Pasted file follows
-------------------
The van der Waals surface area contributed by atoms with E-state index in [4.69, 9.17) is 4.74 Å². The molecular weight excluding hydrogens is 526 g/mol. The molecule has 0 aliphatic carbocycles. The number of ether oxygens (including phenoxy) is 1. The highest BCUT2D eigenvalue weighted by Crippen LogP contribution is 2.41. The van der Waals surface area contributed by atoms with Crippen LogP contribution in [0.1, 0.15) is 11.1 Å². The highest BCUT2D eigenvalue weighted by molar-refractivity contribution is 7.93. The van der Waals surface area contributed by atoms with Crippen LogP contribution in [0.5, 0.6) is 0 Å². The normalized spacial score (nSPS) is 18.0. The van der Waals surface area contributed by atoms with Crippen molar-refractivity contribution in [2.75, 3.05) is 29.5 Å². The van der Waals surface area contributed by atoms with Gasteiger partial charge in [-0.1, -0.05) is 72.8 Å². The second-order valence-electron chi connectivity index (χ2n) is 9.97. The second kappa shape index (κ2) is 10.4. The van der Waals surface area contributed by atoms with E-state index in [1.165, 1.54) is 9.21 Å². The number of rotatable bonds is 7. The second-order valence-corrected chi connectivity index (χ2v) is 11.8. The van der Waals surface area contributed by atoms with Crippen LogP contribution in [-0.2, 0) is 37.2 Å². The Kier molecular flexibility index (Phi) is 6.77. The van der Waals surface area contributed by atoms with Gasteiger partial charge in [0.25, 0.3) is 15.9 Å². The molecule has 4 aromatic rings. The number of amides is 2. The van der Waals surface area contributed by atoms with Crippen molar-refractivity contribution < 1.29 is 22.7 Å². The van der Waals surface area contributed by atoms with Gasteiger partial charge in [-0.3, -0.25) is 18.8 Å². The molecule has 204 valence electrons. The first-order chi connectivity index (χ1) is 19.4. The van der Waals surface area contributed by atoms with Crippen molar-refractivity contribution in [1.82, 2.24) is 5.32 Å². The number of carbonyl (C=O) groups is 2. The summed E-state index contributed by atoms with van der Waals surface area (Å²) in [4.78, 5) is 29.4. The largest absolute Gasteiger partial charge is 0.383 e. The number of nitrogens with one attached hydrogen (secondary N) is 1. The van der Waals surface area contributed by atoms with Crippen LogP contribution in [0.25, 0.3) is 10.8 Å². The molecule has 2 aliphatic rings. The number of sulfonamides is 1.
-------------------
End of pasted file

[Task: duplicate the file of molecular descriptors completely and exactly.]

The van der Waals surface area contributed by atoms with E-state index in [4.69, 9.17) is 4.74 Å². The molecular weight excluding hydrogens is 526 g/mol. The molecule has 0 aliphatic carbocycles. The number of ether oxygens (including phenoxy) is 1. The highest BCUT2D eigenvalue weighted by Crippen LogP contribution is 2.41. The van der Waals surface area contributed by atoms with Crippen LogP contribution in [0.1, 0.15) is 11.1 Å². The highest BCUT2D eigenvalue weighted by molar-refractivity contribution is 7.93. The van der Waals surface area contributed by atoms with Crippen LogP contribution in [0.5, 0.6) is 0 Å². The normalized spacial score (nSPS) is 18.0. The van der Waals surface area contributed by atoms with Crippen molar-refractivity contribution in [2.75, 3.05) is 29.5 Å². The van der Waals surface area contributed by atoms with Gasteiger partial charge in [-0.1, -0.05) is 72.8 Å². The second-order valence-electron chi connectivity index (χ2n) is 9.97. The second kappa shape index (κ2) is 10.4. The van der Waals surface area contributed by atoms with E-state index in [1.165, 1.54) is 9.21 Å². The number of rotatable bonds is 7. The second-order valence-corrected chi connectivity index (χ2v) is 11.8. The van der Waals surface area contributed by atoms with Crippen LogP contribution in [-0.2, 0) is 37.2 Å². The Kier molecular flexibility index (Phi) is 6.77. The van der Waals surface area contributed by atoms with Gasteiger partial charge in [0.25, 0.3) is 15.9 Å². The molecule has 4 aromatic rings. The number of amides is 2. The van der Waals surface area contributed by atoms with Crippen molar-refractivity contribution < 1.29 is 22.7 Å². The van der Waals surface area contributed by atoms with Gasteiger partial charge in [-0.3, -0.25) is 18.8 Å². The molecule has 204 valence electrons. The first-order chi connectivity index (χ1) is 19.4. The van der Waals surface area contributed by atoms with Crippen molar-refractivity contribution in [1.82, 2.24) is 5.32 Å². The number of carbonyl (C=O) groups is 2. The summed E-state index contributed by atoms with van der Waals surface area (Å²) in [4.78, 5) is 29.4. The largest absolute Gasteiger partial charge is 0.383 e. The number of nitrogens with one attached hydrogen (secondary N) is 1. The van der Waals surface area contributed by atoms with Crippen LogP contribution in [0.25, 0.3) is 10.8 Å². The molecule has 2 aliphatic rings. The number of sulfonamides is 1.